I saw Wreck-It Ralph in its opening week and loved it. Chuck Jordan's review of Wreck-It Ralph is well written and mirrors many of my own thoughts on the film. Now that a few weeks have passed I decided to clean up and repost some of my spoiler-filled overly analytic thoughts left in a comment to that review.
Wreck-It Ralph leaves some questions about the internal consistency of the character Vanellope Von Schweetz. I thought Vanellope's character made sense within the world building we see in the film, and can be explained with just a little bit of presumption and reading (possibly what isn't actually there) between the lines of the film. First of all, clearly even a Princess in Sugar Rush isn't going to try to race in a dress  and it makes sense that maybe Vanellope's racer outfit was always a bit "low key" compared to her "official dress".
But the deeper analysis that made sense to me as I watched the film: I figured early on in the film that Vanellope's power was always the "glitch" or pixlexia as she calls it. All of the racers seemed to have an individual "power up" or "special power", and Vanellope's "glitch" fit exactly in with the sort of thing you might expect from a candy-coated Mario Kart-esque game. Admittedly, on a game screen it would probably be called something cooler than "glitch" like "hyper dash" or what have you , but definitely the kind of thing you could imagine seeing as a "Special Power" of the character. It's also the kind of potentially over-powered Special Power that you could see making the character a player favorite, and more importantly: a perpetual winner. Given the hyper-competitive design of the entire game, I wouldn't be surprised, and felt implied, if rather than a hereditary monarchy Sugar Rush's "natural" (as programmed, pre-Turbo) queendom followed something closer to a meritocracy. 
I think that is why Turbo/King Candy can and does target Vanellope: her special ability in the game does make it easier to ostracize her as an unintended "glitch" (even if it was intended) in the game once he disconnects everyone's memory of her (and subsequently the nature of the nobility as a meritocracy, which admittedly would be tied up with her code). More interestingly, I think this tells us why Turbo particularly targets her and seems to hold so much animosity to her: it's not because he wants control of the monarchy (that's clearly incidental), instead it's because he still wants to race in a popular game in the arcade and at his core he doesn't understand the shift in arcade racers in the 90s (when the simulationist and real physics racers briefly jumped to PC before making their way to home consoles) and Vanellope would very much personally represent all that was wrong with modern arcade racers to Turbo. Vanellope's very own special power is clearly a cheat to Turbo's old, old school style of racing, just as Turbo likely would have been confused/angered by race track shortcuts,  and all of the other sorts of cartoonish obstacles and "anyone can come from behind to win" game mechanics in a game like Sugar Rush.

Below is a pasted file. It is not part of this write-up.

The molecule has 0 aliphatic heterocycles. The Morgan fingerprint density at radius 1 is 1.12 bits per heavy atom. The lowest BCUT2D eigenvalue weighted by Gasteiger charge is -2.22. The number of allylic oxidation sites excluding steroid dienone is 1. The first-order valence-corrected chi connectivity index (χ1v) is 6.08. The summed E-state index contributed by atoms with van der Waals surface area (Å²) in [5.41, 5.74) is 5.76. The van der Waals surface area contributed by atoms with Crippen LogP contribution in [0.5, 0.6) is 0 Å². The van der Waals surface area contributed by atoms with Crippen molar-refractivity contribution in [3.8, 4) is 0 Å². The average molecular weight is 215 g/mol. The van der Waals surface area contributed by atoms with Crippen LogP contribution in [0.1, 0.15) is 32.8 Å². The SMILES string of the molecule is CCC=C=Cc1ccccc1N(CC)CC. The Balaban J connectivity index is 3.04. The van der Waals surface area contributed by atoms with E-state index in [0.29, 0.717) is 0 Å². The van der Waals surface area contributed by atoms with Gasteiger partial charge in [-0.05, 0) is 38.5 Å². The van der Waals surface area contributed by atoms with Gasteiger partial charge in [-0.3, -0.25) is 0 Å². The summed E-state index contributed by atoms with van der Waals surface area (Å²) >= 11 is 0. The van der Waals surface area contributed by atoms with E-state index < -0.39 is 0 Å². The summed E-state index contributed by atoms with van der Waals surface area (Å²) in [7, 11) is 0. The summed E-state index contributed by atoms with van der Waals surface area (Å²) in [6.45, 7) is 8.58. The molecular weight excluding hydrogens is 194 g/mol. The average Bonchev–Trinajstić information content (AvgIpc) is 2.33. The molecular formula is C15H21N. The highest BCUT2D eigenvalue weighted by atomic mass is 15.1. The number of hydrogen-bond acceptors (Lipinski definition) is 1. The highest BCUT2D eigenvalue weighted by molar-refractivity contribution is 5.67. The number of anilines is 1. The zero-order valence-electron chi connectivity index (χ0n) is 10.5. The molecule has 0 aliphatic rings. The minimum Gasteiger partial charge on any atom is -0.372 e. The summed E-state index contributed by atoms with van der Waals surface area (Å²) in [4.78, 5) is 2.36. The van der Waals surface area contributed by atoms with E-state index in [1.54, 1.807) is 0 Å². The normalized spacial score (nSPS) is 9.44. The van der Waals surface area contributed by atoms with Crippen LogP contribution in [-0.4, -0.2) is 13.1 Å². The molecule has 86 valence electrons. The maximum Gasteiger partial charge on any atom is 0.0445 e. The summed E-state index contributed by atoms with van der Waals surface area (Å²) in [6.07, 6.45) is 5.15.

I'm probably over-thinking all of that, but that's certainly the impression I got from the film.
|||Take that Mario Kart!|
|||Or maybe it would be called "glitch": given the vaguely Asian origin of Sugar Rush it also seems like the kind of thing the manual might overzealously call "Super Glitch Power, Yeah!" because that sounds cool.|
|||Unfortunately that somewhat weakens the declaration that she should be called "President" instead, because clearly in the hyper-competitive Sugar Rush the Presidency would likely remain a meritocracy based on racing results (albeit possibly more susceptible to outside influence of individual player fickleness, skill, and spare change) than the presumable monarchy programmed around developer knowledge of the relative balance/OP-ness of in game character skills the game would reset to...|
|||Though not made explicit in the film, I'm also willing to bet the volcano was merely a high-risk/reward shortcut that King Candy disapproved of and thus attempted to block. That would also explain Vanellope's strong familiarity with it.|